Last week I probably lost a few friends by announcing a dozen plants I can’t see myself ever including in another one of my landscapes.
I explained why bald cypress, sweetgums, lacebark elms and fast-growing trees in general, Japanese ligustrums, redtip photinias, Indian hawthorns, pittosporums, gardenias, bamboo, roses (for now) and ornamental grasses (most types) aren’t going to tempt me again. The reasons varied from winter hardiness to diseases, invasiveness, poor adaptability and overall poor performance.
Then I promised to round out the discussion by listing those plants that are my own personal favorites in this week’s counterpoint. These are the plants that will form the backbone of any landscape I develop from here on out. These are the ones that have never let me down.
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I put good looks, longevity, freedom from significant insect and disease issues and adaptability to soils and climate as the main considerations when I’m choosing my trees. When I combine all those factors into my considerations, I end up with nine outstanding large trees.
Four of my top choices of trees are oaks. In fact, they may be the top four. Live oak, Shumard red oak, chinquapin oak and bur oak are all native in or around the Metroplex and all are perfectly suited to area landscapes as long as you have ample room.
Pecans are our largest trees, and they’re excellent choices for large landscapes. The varieties Caddo, Kiowa and Desirable offer excellent yields as well as good shade trees.
Cedar elms are the very best of all elms. They’re oval trees with fine-textured leaves and twigs. Other than being favorite host plants of mistletoe, they have few problems.
Southern magnolias are excellent, although they’re slower growing than the other trees mentioned.
If you need a tall evergreen conifer, the only dependable one of the bunch is our native eastern redcedar juniper. Pines, Leyland cypress and Italian cypress are all extremely challenged here.
Small accent trees
Sometimes you want the look of a tree, but you don’t have the room to use one of those I just mentioned. You need something smaller.
Little Gem southern magnolia is our best mid-sized tree. If it’s too large, Teddy Bear magnolias are smaller still.
Golden raintrees, Mexican plums and redbuds are all good options, although their life expectancies aren’t nearly as long as those of the magnolias.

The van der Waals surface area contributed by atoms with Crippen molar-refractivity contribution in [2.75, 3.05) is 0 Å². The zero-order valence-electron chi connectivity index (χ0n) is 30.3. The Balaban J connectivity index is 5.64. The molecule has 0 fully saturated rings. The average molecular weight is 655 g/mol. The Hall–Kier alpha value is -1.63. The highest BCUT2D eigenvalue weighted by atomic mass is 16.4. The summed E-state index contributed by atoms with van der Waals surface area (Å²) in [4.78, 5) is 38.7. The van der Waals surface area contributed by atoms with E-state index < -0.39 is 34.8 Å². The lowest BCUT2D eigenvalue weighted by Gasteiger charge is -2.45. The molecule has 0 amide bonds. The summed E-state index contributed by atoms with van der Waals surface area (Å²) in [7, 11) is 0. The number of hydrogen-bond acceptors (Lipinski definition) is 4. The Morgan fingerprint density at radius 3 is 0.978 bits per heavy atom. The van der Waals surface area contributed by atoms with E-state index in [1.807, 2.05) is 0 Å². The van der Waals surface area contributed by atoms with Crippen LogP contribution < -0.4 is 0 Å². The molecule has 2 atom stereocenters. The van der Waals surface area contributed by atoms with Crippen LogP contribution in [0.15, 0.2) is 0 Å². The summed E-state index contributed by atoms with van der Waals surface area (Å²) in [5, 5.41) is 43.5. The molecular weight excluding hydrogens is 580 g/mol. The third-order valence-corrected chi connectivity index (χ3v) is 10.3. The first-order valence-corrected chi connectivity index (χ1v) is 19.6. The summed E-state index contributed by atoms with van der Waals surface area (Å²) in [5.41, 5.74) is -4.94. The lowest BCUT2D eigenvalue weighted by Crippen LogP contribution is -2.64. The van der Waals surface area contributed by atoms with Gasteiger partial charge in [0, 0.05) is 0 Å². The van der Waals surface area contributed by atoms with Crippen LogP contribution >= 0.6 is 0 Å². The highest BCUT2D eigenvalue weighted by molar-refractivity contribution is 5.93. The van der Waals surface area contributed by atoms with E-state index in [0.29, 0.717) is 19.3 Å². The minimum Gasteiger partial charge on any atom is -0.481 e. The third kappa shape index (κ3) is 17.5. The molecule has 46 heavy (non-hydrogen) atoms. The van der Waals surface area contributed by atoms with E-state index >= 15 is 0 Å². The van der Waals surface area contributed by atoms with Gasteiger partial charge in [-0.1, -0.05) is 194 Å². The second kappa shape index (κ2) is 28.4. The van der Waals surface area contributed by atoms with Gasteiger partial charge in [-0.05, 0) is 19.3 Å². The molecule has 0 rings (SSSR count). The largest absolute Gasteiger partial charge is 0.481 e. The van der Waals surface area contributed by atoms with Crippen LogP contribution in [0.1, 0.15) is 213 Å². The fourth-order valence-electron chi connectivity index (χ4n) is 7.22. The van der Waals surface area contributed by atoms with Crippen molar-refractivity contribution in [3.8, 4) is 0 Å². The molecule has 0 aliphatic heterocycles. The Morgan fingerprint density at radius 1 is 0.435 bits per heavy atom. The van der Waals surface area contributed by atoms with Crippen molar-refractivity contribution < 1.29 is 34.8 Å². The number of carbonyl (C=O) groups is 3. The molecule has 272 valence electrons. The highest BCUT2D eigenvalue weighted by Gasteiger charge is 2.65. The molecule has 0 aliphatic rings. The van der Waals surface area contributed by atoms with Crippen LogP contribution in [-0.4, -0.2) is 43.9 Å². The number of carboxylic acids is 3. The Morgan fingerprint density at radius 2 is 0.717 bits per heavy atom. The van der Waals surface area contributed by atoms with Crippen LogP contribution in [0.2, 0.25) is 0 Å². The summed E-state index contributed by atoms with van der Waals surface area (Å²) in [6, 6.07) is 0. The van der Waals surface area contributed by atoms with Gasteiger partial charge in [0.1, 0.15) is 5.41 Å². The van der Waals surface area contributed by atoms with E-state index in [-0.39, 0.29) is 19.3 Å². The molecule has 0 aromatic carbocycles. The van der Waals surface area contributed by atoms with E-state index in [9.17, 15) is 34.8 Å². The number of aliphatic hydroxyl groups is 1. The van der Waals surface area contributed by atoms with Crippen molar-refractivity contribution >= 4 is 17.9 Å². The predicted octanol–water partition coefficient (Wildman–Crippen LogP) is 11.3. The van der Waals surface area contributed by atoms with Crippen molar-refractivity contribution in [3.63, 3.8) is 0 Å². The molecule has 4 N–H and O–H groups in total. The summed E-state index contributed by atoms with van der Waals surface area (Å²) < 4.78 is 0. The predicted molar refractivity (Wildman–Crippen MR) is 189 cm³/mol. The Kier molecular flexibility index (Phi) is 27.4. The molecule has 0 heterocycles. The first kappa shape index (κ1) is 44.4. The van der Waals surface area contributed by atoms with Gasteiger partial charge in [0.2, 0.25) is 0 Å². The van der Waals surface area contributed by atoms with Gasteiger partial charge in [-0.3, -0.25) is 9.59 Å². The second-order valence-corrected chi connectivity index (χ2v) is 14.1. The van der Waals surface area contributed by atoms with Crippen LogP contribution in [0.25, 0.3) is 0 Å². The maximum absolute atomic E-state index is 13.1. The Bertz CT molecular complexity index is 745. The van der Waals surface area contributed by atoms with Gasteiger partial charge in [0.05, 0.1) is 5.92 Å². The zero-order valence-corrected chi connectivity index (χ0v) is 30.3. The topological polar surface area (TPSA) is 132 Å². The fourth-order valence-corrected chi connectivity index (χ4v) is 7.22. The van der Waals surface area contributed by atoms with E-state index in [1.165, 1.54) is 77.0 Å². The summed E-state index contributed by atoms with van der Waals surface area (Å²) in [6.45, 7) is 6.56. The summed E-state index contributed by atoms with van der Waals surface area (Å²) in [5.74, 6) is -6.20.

Large types of crape myrtles can be trained as multi-trunked trees, and they’re excellent small accent trees that can be expected to live for scores of years.
If you need tall shrubs for privacy and sound deadening, you might have leaned toward redtip photinias or Japanese ligustrums in past years, but as I mentioned last week, they’re taboo plants for us now.
Nellie R. Stevens hollies would be by far the better choice. If planted on 7- or 8-foot centers and not pruned to reduce height, they’ll grow to be 14 or 15 feet tall and 10 or 12 feet wide. If you need something smaller but with the same look and density, consider Willowleaf hollies. If you need something more upright, but still growing to 10 feet tall, use Oakland holly. Warren’s Red possumhaw holly is an excellent tall shrub. Although it’s deciduous, it covers itself with red fruit all winter long.
I’ve also used Ebbengi elaeagnus as a tall screen, although the hollies are my favored choice. Sea Green juniper works well, but it takes 8 or 10 years for it to grow tall enough to provide a good screen.
Hollies are going to move to the top of this list as well. They’re just so downright dependable. Some people assume that all hollies are prickly, but that’s absolutely not the case. Fact is, we have prickly hollies on either side of our front entry and no one has complained about them in 35 years of having them there.
The shortest hollies I grow are dwarf yaupons (no spines at all), Carissa and dwarf Chinese. Each of these grows to be 24 to 30 inches tall and 30 to 36 inches wide without pruning. Dwarf Burford hollies grow to 4 or 5 feet in height and 3 to 4 feet wide, and they bear fruit reliably.
Italian jasmine is hard to find, but tough as a boot when it comes to durability. It’s an arching shrub with very dark green foliage and small yellow flowers in late winter and spring. I love this shrub.
Nandinas need to be in every landscape. My favorites are Nandina domestica ‘Compacta’ and Harbour Dwarf and the other low-growing types. Compacta is a slightly dwarf form of regular nandina. I keep mine at 36 inches by cutting the tallest canes back to the ground every January. It stays low and full. Harbour Dwarf, Flirt and Harbor Belle all grow to be 18 inches tall.
I have many types of groundcovers in our landscape, but the two I always rely on are purple wintercreeper euonymus for sun or shade and mondograss (a.k.a. monkeygrass or ophiopogon) for shade). Both are quick to cover, highly pest-resistant, completely winter-hardy and handsome. Liriope is the big sister to mondograss, and it’s another option if you need something taller.